A CASE FOR REPARATIONS AND PIGFORD DEBT CANCELLATION: WHAT IS THE JUSTICE FOR BLACK FARMERS ACT ALL ABOUT?
JANUARY 15TH, 2021
Recently, US Senators Cory Booker (D-NJ), Elizabeth Warren (D-MA), and Kristen Gillibrand (D-NY) introduced a bill that aims to end USDA discrimination and right some past wrongs. Previous attempts such as the 1999 Pigford v. Glickman class action racial discrimination lawsuit left many Black farmers with unconscionable debt, threat of foreclosures, and no legal recourse to save their farms. This roundtable chat is facilitated by lawyer and policy expert Tracy Lloyd McCurty. It is recommended that participants read the bill in its entirety and study the historical background in advance (links found in the conference agenda inside the virtual event) (Tracy Lloyd McCurty, Black Belt Justice Center, Acres of Ancestry Initiative/ Black Agrarian Fund). Click Here to review the 2021 Future Harvest Program.
DIRT RICH COMMUNITY TEACH-IN
WITH ATTORNEY WILLIE HEYWARD
DECEMBER 17TH, 2020
Our next Dirt Rich Community Teach-In, Protecting the Black Family Land Commons, will be with Willie Heyward, Esq., Managing Attorney for the Heirs’ Property Law Firm, LLC (Heirs’ Property Law Firm), a private public interest law firm located in Charleston, South Carolina. Founded by Heyward, the Heirs’ Property Law Firm, is a firm whose emphasis is on clearing title to land held primarily by the descendants of enslaved Africans along the coastal areas of South Carolina. Heyward’s primary motivation in creating the Heirs’ Property Law Firm was to serve people of Gullah descent who could not afford and, in many cases, did not understand the process nor the necessity of clearing title to the land in which they had an interest. Click here to view the webinar video.
Justice for Black Farmers Act Webinar
DECEMBER 11TH, 2020
The Southern Economic Advancement Project (SEAP) and the Black Belt Justice Center (fiscal sponsor for the Acres of Ancestry Initiative/Black Agrarian Fund) will hold a webinar on the Justice for Black Farmers Act of 2020 with US Senator Cory Booker, US Representative David Scott, and Stacey Abrams on Friday, December 11th at 5:30pm EST. We will also discuss farmer narratives and advocacy works with Carolyn Jones, Farmer and Executive Director of the Mississippi Minority Farmers Alliance, Angela Provost, Farmer-Advocate of Provost Farms, LLC, and Attorney Tracy Lloyd McCurty, Executive Director of the Black Belt Justice Center. The Justice for Black Farmers Act will enact policies to end discrimination within the USDA, protect remaining Black farmers from losing their land, provide land grants to create a new generation of Black farmers and restore the land base that has been lost, and implement systemic reforms to help family farmers across the United States. If you would like to submit questions prior to the webinar, please email them to Tracy Lloyd McCurty at email@example.com. Click here to view the webinar video.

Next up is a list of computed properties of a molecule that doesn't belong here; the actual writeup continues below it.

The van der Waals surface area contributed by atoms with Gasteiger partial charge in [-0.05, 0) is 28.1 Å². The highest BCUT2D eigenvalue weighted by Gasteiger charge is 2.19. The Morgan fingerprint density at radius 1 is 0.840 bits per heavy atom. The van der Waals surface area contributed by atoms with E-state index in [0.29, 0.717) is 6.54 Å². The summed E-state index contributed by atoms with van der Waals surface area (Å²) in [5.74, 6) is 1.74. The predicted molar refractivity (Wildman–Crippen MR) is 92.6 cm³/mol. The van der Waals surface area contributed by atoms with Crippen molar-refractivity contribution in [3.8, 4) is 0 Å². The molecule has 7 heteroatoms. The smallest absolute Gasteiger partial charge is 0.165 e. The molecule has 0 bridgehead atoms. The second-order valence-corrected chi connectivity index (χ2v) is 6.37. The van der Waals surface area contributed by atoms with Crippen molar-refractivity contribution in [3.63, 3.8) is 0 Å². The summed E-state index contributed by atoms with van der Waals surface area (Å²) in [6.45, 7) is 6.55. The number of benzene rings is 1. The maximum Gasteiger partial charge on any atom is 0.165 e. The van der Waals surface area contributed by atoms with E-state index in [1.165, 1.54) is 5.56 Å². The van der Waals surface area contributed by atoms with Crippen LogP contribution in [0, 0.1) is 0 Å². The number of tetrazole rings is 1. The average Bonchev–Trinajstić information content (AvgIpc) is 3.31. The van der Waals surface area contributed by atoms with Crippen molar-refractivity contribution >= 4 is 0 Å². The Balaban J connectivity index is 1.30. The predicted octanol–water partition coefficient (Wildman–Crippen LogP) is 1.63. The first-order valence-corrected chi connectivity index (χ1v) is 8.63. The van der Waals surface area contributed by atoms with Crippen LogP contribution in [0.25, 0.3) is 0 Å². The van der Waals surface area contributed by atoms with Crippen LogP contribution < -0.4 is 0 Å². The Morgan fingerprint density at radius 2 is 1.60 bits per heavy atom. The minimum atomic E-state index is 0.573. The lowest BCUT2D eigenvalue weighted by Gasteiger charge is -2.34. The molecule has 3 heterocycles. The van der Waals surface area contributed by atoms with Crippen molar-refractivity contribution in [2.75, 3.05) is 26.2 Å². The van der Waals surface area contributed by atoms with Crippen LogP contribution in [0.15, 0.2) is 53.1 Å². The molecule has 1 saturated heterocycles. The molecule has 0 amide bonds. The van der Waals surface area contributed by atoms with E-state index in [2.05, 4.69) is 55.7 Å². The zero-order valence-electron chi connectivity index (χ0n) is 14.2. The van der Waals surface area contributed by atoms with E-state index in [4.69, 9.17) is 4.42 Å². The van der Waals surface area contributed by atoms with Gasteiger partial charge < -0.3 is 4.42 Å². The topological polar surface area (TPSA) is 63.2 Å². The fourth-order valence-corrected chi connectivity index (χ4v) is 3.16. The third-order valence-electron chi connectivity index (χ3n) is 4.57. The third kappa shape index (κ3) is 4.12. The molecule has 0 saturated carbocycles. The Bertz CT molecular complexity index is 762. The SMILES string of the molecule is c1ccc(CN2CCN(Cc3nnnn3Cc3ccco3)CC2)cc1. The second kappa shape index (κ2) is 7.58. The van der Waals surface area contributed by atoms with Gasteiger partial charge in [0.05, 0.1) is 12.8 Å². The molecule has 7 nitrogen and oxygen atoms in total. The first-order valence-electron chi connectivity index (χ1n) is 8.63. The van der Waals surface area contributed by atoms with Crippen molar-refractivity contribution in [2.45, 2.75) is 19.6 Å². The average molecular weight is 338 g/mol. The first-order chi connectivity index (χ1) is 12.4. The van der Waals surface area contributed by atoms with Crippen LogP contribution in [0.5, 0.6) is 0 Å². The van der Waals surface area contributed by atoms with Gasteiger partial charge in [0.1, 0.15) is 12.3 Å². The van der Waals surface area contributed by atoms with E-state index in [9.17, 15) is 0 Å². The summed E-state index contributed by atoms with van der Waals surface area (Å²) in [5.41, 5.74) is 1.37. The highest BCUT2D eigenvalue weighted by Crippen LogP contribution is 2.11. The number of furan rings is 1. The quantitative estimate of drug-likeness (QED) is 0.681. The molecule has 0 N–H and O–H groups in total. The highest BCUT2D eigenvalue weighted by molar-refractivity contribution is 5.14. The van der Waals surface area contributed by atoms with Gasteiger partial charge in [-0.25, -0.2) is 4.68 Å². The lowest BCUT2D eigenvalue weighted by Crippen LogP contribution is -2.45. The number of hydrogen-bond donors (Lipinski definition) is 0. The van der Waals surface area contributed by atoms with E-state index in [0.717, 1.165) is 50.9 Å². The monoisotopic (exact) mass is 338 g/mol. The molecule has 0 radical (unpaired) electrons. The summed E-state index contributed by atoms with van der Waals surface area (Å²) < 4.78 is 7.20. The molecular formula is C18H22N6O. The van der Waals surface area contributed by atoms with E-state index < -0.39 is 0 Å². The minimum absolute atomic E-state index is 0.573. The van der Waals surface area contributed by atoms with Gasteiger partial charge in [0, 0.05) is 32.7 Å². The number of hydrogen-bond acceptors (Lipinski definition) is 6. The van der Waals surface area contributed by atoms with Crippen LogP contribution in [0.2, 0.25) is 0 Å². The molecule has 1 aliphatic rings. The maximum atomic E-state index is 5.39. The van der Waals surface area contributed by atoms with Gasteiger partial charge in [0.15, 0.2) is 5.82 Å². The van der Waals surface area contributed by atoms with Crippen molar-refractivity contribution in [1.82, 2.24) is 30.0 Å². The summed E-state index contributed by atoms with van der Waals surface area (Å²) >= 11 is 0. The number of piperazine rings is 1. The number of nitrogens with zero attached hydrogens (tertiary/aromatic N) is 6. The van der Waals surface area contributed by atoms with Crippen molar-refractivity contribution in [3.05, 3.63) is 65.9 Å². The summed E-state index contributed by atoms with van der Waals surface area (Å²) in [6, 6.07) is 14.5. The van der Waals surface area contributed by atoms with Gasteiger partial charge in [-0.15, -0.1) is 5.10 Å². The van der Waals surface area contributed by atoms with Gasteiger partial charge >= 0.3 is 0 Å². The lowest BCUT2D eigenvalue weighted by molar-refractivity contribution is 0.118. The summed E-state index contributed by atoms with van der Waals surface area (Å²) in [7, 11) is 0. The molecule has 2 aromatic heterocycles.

DIRT RICH COMMUNITY TEACH-IN
WITH MICHELE E. LEE
OCTOBER 15TH, 2020
In partnership with the Gullah Geechee Herbal Gathering, the Acres of Ancestry Initiative/Black Agrarian Fund is excited to host a kinetic communal space to discuss “Working the Roots: Over 400 Years of Traditional African-American Healing” with author Michele E. Lee. Click here to view the webinar video.
Revenge of DandeLions Griot Collective Discussion with Richael Faithful
(With Visual Notes)
JULY 31ST, 2020
Dirt Rich Community Teach-In with
Drs. Marlo and Anthony Paul
JULY 16TH, 2020
On July 16th, the Black Agrarian Fund will hold our first Dirt Rich Community Teach-In with Drs. Marlo and Anthony Paul, Co-Founders of Eden Land Farm, an 116-acre organic medicinal herb and livestock farm, the NAPS Abundant Life Wellness Institute, and DP3 Herbs—a synergistic network of community health anchors in Black Belt Alabama.
Restoration: A Concert Film
On Juneteenth, the Acres of Ancestry Initiative/Black Agrarian Fund launched our fundraising campaign. All donations from Beloved Community support our mutual aid ecosystem rooted in restorative land justice.
The Cuban agroecologist Fernando Funes Monzote shared, "you make the path by walking."
Engage with our tribe on social media as we make our path toward collective liberation through the preservation of Black agrarian custodial landownership, ecological stewardship, and food and fiber economies in the South.